In early May 2021 it headed back to England, avoided Border Control checks and found it's way to Cockerham.  A little off target for Fleetwood but not a bad effort don't you think?

Linking this weekend to Eileen's Saturday and Anni in Texas.


Sunday, May 16, 2021

Over To You Padre

Blogger friend The Padre over in Grand Junction Colorado requested “more Barn Owls please.” Ever one to please I found another Barn Owl this morning. 

In broad daylight at nine am I guess the owl hunted for its mate and/or young owlets so after a few pics, I let it be. 

Barn Owl
Local birders are pretty much OK in realising that disturbing nesting Barn Owls is a no no because the owl has Special Protection as a Schedule 1 species. Other casual birders and/or toggers either don't know or don't care and often continue to be a nuisance, even in the breeding season.  

Members of our own Fylde Ringing Group are all covered by a Schedule 1 Permit to cover Barn Owls and other species but would never abuse that privilege for a photograph. 

Close by was a Common Whitethroat, a male Reed Bunting and a pair of Skylark. 

Common Whitethroat
A walk took me to fields where I found a Lapwing pair with three fluffy youngsters, spaced out behind mum. Give it a couple of days and the chicks will be large enough to find in the short sward and have legs suited to take a D ring. Another two or three adult Lapwings hunkered down in the crop while their mates chased off crows, a sure sign that these Lapwings at least are still on eggs. 

An Oystercatcher posed up for me while a pair of wild Tufted Duck looked for all the world as if they would fly off any second. Tufted Ducks in the local park become tame as mice. Here in shooting country the tufties don't much like human company and may prefer to take their chance in life with natural food and sportsmen rather than live on a diet of white bread and greasy crisps. 
Tufted Duck

Tufted Duck 


I found the regular Great Egret and 3 Grey Heron and just a single Little Egret rather than the eleven of last week.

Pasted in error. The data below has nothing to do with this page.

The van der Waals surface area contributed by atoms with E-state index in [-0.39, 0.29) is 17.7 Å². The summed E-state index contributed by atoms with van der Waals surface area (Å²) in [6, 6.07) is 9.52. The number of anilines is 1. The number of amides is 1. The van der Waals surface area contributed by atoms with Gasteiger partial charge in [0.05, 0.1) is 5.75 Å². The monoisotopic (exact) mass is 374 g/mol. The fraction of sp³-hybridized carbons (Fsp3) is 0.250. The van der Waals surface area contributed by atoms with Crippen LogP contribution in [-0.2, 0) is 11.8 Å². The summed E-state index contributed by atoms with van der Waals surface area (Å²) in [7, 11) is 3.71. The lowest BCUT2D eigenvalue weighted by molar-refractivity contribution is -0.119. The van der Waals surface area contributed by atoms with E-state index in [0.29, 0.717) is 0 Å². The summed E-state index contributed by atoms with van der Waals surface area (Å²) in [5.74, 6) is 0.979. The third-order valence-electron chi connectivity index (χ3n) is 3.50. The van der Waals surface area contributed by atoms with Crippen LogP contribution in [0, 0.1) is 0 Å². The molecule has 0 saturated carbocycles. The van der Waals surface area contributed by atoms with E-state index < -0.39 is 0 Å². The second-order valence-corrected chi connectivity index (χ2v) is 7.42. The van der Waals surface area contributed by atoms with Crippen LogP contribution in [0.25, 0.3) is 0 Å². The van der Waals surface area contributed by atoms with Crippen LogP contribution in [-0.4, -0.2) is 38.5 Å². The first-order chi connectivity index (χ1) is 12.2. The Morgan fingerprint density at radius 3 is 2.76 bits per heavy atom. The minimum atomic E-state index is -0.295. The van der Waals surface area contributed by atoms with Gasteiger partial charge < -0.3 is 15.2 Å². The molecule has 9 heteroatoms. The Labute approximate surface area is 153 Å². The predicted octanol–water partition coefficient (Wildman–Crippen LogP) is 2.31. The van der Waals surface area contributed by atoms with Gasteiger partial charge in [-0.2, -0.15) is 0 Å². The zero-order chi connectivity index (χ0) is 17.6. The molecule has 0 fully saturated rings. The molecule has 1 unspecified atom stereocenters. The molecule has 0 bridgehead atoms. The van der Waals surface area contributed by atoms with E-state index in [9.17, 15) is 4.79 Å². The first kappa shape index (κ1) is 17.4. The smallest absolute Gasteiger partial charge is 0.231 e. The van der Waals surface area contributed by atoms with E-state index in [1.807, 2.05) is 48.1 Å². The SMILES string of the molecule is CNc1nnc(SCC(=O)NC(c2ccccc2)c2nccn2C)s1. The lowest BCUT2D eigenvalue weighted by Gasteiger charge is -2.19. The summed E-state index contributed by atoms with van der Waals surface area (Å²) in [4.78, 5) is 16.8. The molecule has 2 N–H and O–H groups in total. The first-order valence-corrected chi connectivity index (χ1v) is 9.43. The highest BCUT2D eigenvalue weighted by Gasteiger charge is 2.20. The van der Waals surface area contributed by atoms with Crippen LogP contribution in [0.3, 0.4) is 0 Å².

Great Egret
There seemed to be good numbers of Skylark with at least 6 singers and potentially 8/10 pairs once they sort themselves out.   At last, the slightly warmer weather of the last few days has spurred the Skylarks into action. 

Around the areas of reeds, water and woodland edge - 1 Swallow, 1 Pied Wagtail, 2 Goldfinch, 2 Chaffinch, 2 Mute Swan, 2 Little Grebe, 6 Reed Warbler and 7 Sedge Warbler. 

Back home I found a micro moth hiding against my pure white car. From a yard or two away it looked like a strand of vegetation had stuck itself onto the paintwork. Closer inspection revealed it to be White Plume, a ”micro moth” Pterophorus pentadactyla. 

White Plume

Fairly common I imagine and I'm not normally “into” moths but I have just been reading a new field guide to insects to be published in June by Princeton Press - Britain's Insects – a bargain buy of 600 packed pages £25 if ever I saw one.

Britain's Insects

Log in soon you insectophiles, There's a review of this book from a strictly neutral birder.

Tuesday, May 11, 2021

Quality Not Quantity

Another early breakfast. Then at 0525 a drive towards Oakenclough, a 35 minute journey and ETA 0600 for a meet with Andy. 

Half a mile from home came the welcome distraction of a flypast Barn Owl. A white van ahead had slowed down and alerted me to a Barn Owl heading my way alongside but below the raised road. There was time for a few clicks of the shutter before continuing east and into the rising sun. Doesn't everyone drive with a camera on the passenger seat just in case? 

Barn Owl
Andy was already there as I pulled in at 6.02 with the excuse of "Barn Owl" the reason for the poor timekeeping. 

Over the fence 15 yards away a Garden Warbler was in full song, a good omen for what lay ahead. We enjoyed a quiet ringing session of quality rather than a quantity of birds with the sum totals of 3 Garden Warbler, 3 Willow Warbler, 2 Goldfinch and 2 Lesser Redpoll. 

It was during 2020 we noticed increased numbers of Garden Warblers here at Oakenclough, a site  where the species has not bred for at least ten years. But now the plantation is revitalised by a clearance of rhododendron and restocking with native trees, we are confident Garden Warblers will return. Our three today consisted of one male, one female and one yet early season indeterminate. 

Garden Warbler

Willow Warbler

While there's a good population of Willow Warblers here we think that Lesser Redpolls breed close by if not in the plantation in which we ring.  Similarity to Garden Warblers, the redpolls bred here in the not too distant past and they too may return as the planting matures and thickens.    

Lesser Redpoll
Our birding was unremarkable in the clear and cool morning but we notched up several Swallows, 15 Sand Martin, 2 Pied Wagtail, 2 Buzzard, 1 Siskin, 1 Great Crested Grebe, 12+ Willow Warblers,. In nearby fields were several Oystercatchers and Lapwings plus a good number of Greylag families.

Linking this weekend to Eileen's Saturday Blogspot and Anni in Texas.

Friday, May 7, 2021

A Tale Of Two Halves.